LAU YUI-SIU has felt Beijing's fury.
A former China correspondent for Wen Wei Pao, a pro-Beijing mouthpiece in Hong Kong, Mr. Lau reported incisively on Communist Party infighting during the 1989 pro-democracy protests in Beijing. To escape impending arrest, he fled back to the British colony after the Army crushed the Tiananmen Square demonstrations that June.
Lau, who today is deputy editor of the China-watching Contemporary Monthly, sees Beijing's recent attacks on Hong Kong colleagues working in China as a warning not to delve too deeply.
Xi Yang, a reporter for the Chinese-language Ming Pao, an authoritative Hong Kong voice, was arrested in September and charged with stealing state banking secrets with the help of a central bank clerk.
A year ago, China detained briefly and then expelled Leung Wai-man of Hong Kong's Express News for buying an advance copy of Communist Party General Secretary Jiang Zemin's speech to a party congress. Last August, an editor from the official New China News Agency was imprisoned for life and another reporter sentenced to six years for selling state secrets to the Hong Kong journalist.
``The Chinese government really wants to do something to threaten the foreign press and their sources in China,'' Lau says, explaining that Hong Kong reporters are feared because of their good networks of contacts. ``They think if this kind of arrest happens ... it will stop the Hong Kong press. But I think it will only encourage them to try harder to overcome this, because journalists in Hong Kong are not afraid and want to protect their freedom.''
While many Hong Kong journalists defiantly uphold press freedoms in the colony, China has thrown into doubt the future of one of Asia's liveliest media. Come 1997, when Hong Kong reverts to China, journalists fear there will be little tolerance for a free press challenging Communist Party rule. Hong Kong feels tremors
Lau recently returned to China for the first time since 1989 and is now trying to start exchange programs between mainland and Hong Kong journalists.
``After 1997, the press freedom in Hong Kong will be downgraded. There will be Chinese influence,'' Lau says, although ``it won't be the same as on the mainland,'' he says. Still four years away from the turnover, China is already sending tremors through the colony press.
In September, Robert Kuok Hock Nien, a Malaysian businessman close to Beijing communists, bought a one-third interest in the English-language South China Morning Post from media baron Rupert Murdoch.
The Post, whose 110,000 circulation includes expatriates and local businessmen, has been a strong backer of the democratic reforms of the British governor, Chris Patten.
Mr. Kuok has denied that China was behind the takeover, although media observers and Post reporters say the paper has already started to water down some of its coverage, and they predict the acquisition will gradually blunt the paper's pro-democracy stance. ``We're seeing the beginning of real political interference in reporting and editing,'' says a senior colony official.
But new battle lines are being drawn with the planned launch of a new English-language daily early next year. Oriental Press Group Ltd., publisher of Hong Kong's largest-circulation newspaper, the Oriental Daily News, recently confirmed rumors that a third English newspaper will soon hit the stands. The financially strong publisher, believed to have Taiwan connections and pro-Western sympathies, will enter the fiercely competitive Hong Kong market against the pro-Beijing Hong Kong Standard and the South China Morning Post.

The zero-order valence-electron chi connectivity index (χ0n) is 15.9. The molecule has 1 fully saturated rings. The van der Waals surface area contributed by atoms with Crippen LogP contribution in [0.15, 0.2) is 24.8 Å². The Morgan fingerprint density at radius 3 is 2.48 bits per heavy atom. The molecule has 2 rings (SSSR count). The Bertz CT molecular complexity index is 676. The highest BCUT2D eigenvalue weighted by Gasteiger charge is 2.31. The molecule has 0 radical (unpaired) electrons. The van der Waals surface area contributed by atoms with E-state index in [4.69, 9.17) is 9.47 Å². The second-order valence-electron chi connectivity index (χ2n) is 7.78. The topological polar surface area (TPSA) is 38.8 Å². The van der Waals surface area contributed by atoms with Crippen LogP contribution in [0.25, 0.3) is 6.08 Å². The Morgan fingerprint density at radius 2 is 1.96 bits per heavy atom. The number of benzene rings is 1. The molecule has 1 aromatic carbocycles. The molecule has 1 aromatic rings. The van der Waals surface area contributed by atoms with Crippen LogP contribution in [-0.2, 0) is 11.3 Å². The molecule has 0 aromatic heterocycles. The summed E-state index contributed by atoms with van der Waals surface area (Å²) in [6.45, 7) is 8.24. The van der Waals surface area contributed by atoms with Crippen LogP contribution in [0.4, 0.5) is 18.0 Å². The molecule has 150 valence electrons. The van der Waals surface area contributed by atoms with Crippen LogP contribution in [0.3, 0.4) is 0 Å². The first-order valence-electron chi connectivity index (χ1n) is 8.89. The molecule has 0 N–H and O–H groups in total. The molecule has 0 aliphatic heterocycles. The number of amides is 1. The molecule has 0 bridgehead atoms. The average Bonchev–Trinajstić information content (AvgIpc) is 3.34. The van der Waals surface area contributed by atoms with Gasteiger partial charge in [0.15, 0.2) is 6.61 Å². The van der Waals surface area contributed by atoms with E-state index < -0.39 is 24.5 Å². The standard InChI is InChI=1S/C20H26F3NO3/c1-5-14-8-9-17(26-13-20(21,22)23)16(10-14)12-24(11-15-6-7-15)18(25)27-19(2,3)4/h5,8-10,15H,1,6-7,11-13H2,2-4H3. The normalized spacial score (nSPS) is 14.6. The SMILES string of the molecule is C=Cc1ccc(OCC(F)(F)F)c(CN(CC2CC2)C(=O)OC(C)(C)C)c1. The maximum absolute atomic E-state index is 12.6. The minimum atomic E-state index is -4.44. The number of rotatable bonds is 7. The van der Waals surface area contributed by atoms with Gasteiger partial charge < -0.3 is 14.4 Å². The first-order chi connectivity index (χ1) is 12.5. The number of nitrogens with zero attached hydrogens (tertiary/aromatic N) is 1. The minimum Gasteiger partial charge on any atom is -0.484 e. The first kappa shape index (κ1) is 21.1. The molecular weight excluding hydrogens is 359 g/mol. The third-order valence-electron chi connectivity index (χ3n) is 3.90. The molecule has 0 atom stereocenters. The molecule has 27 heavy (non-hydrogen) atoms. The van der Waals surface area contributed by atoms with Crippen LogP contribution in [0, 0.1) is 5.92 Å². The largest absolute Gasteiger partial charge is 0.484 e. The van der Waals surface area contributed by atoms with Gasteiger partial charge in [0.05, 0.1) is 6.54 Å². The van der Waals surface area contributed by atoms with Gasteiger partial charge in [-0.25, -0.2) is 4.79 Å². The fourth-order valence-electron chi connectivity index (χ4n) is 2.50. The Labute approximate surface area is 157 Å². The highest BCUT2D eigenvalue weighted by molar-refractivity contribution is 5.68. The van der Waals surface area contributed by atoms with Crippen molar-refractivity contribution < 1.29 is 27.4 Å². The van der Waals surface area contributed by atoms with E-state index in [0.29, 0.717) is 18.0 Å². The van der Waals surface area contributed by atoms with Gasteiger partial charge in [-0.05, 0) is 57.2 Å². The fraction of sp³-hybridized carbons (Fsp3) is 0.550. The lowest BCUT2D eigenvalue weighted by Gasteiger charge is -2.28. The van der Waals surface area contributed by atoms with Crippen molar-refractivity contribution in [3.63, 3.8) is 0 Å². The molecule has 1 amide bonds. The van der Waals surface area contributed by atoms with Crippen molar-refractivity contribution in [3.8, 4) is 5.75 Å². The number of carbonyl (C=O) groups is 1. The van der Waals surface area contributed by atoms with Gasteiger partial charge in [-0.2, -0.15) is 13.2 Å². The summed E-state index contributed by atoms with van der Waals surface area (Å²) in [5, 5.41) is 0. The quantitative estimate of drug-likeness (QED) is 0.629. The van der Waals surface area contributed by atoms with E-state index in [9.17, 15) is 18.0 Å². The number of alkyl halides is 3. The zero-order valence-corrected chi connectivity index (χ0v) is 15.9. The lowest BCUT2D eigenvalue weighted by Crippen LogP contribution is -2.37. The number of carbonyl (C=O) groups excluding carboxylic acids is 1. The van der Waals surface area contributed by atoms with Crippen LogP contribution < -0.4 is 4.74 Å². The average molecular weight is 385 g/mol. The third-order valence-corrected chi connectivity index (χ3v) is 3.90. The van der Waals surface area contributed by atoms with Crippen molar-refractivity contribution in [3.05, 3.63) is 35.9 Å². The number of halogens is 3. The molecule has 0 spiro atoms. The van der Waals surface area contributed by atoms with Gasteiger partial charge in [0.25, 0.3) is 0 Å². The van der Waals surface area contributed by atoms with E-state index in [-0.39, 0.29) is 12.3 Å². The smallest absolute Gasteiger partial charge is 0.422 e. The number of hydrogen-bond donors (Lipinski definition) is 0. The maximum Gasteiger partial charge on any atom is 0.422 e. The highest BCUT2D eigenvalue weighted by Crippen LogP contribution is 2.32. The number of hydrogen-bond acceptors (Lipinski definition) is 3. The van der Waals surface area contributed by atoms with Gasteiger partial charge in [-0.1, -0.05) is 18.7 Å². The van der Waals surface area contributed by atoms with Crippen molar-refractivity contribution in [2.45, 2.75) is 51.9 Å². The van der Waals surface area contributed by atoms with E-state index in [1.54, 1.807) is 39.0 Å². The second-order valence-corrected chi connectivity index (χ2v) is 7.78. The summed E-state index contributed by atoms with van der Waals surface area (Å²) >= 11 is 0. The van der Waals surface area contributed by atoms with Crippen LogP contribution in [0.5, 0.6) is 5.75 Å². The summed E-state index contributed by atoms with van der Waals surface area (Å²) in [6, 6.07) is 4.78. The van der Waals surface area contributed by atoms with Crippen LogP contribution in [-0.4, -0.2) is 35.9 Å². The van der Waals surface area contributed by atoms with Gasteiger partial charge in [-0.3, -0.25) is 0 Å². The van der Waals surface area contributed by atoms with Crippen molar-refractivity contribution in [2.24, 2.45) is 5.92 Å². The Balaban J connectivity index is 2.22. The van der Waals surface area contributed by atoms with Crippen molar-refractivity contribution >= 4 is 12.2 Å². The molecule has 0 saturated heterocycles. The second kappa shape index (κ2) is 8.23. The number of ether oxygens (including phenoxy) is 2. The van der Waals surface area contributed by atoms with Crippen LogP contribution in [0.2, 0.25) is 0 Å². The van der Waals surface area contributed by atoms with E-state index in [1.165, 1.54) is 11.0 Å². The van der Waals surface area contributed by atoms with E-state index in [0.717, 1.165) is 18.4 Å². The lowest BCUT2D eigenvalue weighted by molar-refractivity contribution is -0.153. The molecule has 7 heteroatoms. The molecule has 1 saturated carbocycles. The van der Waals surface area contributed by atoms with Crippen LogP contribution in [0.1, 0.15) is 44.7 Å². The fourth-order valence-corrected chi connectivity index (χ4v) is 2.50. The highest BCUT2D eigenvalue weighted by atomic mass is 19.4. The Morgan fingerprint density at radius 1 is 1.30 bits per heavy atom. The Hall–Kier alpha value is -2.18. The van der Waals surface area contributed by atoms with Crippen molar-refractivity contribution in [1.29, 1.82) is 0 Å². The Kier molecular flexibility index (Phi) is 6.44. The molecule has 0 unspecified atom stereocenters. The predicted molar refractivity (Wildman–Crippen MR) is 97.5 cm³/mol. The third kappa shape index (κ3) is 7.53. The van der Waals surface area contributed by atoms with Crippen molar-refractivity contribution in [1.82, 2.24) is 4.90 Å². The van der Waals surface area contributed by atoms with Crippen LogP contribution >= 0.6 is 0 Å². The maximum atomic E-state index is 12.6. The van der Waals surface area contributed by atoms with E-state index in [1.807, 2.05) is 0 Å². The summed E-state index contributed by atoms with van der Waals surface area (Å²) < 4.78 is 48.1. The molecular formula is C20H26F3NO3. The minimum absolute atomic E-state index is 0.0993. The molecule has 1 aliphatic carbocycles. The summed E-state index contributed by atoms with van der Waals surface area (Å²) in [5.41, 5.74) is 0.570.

The group reportedly has been lured into the fray by a promise of lucrative advertising by the British administration, which fears losing the support of the Post.
Still, most publications have taken the cautious middle ground, urging an end to the dispute between Britain and China but opting for self-censorship rather than strong editorializing out of fear of offending Beijing. Pressure growing
This year, Sing Tao Daily, a newspaper known for its right-wing leanings and connections to Taiwan's ruling Kuomintang, suffered a spate of resignations after staff complaints that the business office was trying to soften China coverage. The editorial shift followed announcement of the paper's plan to expand on the mainland.
Daisy Li, head of the Hong Kong Journalists Association, said at a recent meeting on the future of the Hong Kong press that the outlook is bleak, warning that seldom-used restrictions imposed on the press by the British colonial government could become future weapons under Chinese rule.
``Pressure is growing on newspaper proprietors to ensure that they are not seen to be anti-Beijing,'' she said in a speech.
On the mainland, the arrests of Hong Kong journalists have come amid new calls for tighter state security as a decade of economic reforms has eroded political controls.
Meanwhile, Fan Jingyi, a mainland newspaper editor known for his liberal economic views and an advocate of press reform, recently was named editor of People's Daily (seen as the Communist Party's mouthpiece) follow- ing the removal of hard-line propagandists. Newspapers such as Shanghai's Wenhui Daily are forming joint ventures with partners in the United States and elsewhere and circulating their product within China.